The Pew Research Center surveyed more than 4,700 people about their views on God, and found that 56 percent of U.S. adults believe in God “as described in the Bible.” But what does that even mean?
“The survey questions that mention the Bible do not specify any particular verses or translations, leaving that up to each respondent’s understanding,” Pew explained in a release on the survey’s findings. “But it is clear from questions elsewhere in the survey that Americans who say they believe in God ‘as described in the Bible’ generally envision an all-powerful, all-knowing, loving deity who determines most or all of what happens in their lives.”
Below are a few findings from Pew’s survey, conducted December 4 to 18, 2017, with 4,729 participants about their beliefs about God. It is important to note that the survey began by first asking respondents if they “believe in God, or not.” If they answered positively, they were then asked if they “believe in God as described in the Bible” or, if not, if they “believe there is some other higher power or spiritual force in the universe.”
Black Protestants: This segment more than any other reported highly in belief in God as described in the Bible, at a rate of 92 percent (followed closely by self-identified Evangelicals). Just six percent said they believe in another deity or higher power. Black Protestants also hold the highest levels of belief about God being all-loving (98 percent), omniscient (97 percent), and omnipotent (96 percent). Overall, 91 percent of self-identified Black Protestants believe God holds all three attributes.
The Nones: Seventy-two percent of the so-called “nones,” or religiously unaffiliated Americans, said they believe in a “higher power” though not necessarily in God. Overall, about one-third of all respondents shared this view. According to Pew, these folks “are much less likely to believe in a deity who is omnipotent, omniscient, benevolent and active in human affairs,” like God in the Bible.
Deists: Nearly half of survey respondents (48 percent) said they believe that God “or another higher power directly” can controls what happens in their lives “all or most of the time.” However, 18 percent also believe this higher power, God or otherwise, directly controls what happens in their lives “just some of the time.”
Talkers: The Pew survey asked about “prayer” and “talking to God” separately. One would think that those who say they pray to God would match the percentage of those who say they talk to God. But, according to Pew, “four-in-ten people (39 percent) who say they seldom or never pray nonetheless report that they talk to God.” A majority of Americans (75 percent) said they “try to talk” to God or another higher power and about 30 percent of them believe “God talks back.”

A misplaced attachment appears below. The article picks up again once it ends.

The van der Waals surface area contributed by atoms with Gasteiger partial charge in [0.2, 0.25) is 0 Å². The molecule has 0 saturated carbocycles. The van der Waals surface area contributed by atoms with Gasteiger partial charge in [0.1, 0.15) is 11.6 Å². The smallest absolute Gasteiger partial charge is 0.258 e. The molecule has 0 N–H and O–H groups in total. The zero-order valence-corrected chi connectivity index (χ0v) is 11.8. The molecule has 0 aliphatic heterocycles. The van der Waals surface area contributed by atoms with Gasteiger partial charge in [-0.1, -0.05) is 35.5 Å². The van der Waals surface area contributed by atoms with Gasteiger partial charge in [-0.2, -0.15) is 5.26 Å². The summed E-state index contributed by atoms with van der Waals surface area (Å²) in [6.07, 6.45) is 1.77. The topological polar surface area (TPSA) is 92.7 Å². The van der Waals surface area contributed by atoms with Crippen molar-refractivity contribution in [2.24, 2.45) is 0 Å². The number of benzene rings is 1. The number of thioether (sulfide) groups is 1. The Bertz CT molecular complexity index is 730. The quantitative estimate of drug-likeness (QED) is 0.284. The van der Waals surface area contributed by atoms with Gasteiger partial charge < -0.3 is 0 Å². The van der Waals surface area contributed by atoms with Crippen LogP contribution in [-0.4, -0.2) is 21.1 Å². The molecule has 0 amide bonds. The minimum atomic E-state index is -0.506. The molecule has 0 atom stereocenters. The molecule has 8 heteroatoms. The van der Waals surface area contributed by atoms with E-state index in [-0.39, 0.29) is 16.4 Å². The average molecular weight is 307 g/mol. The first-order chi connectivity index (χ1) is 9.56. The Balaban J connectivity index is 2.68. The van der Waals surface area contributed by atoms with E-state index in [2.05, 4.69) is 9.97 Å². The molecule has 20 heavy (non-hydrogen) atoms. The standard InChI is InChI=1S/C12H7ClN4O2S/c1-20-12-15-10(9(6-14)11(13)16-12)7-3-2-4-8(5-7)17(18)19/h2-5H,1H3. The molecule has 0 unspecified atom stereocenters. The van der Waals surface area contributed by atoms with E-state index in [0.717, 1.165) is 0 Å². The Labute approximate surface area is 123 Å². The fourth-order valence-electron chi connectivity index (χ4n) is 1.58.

Christians: Perhaps not surprisingly, respondents who identified as Christians didn’t share the exact same views about God. Twenty percent of self-identified Christians reported not believing in “the biblical description of God” although they do believe in some higher power. As noted above, the survey did not drill into actual descriptions of God from the Bible, or reference any Bible verses in the survey so we don’t know why 1 in 5 of these Christians take issue with or reject the Bible’s description of God. Amazingly, or not, 10 percent of this group reported not believing in any deity or higher power.
Young Americans: Just 43 percent of respondents aged 18-29 believe in the God of the Bible, while 39 percent said they believe in another higher power or spiritual force. About half of these two segments believe their deity has the power to directly change things in their lives and 21 percent say they talk to this deity.
While Pew did talk with some Americans who identify as Hindus, Buddhists, and Muslims, the nonprofit reports that they did not get enough interviews with these religious segments for meaningful breakdowns of their beliefs. Aside from Christians, Jews made notable responses for further analysis. Read the survey’s full findings over at Pew: http://www.pewforum.org/2018/04/25/when-americans-say-they-believe-in-god-what-do-they-mean/.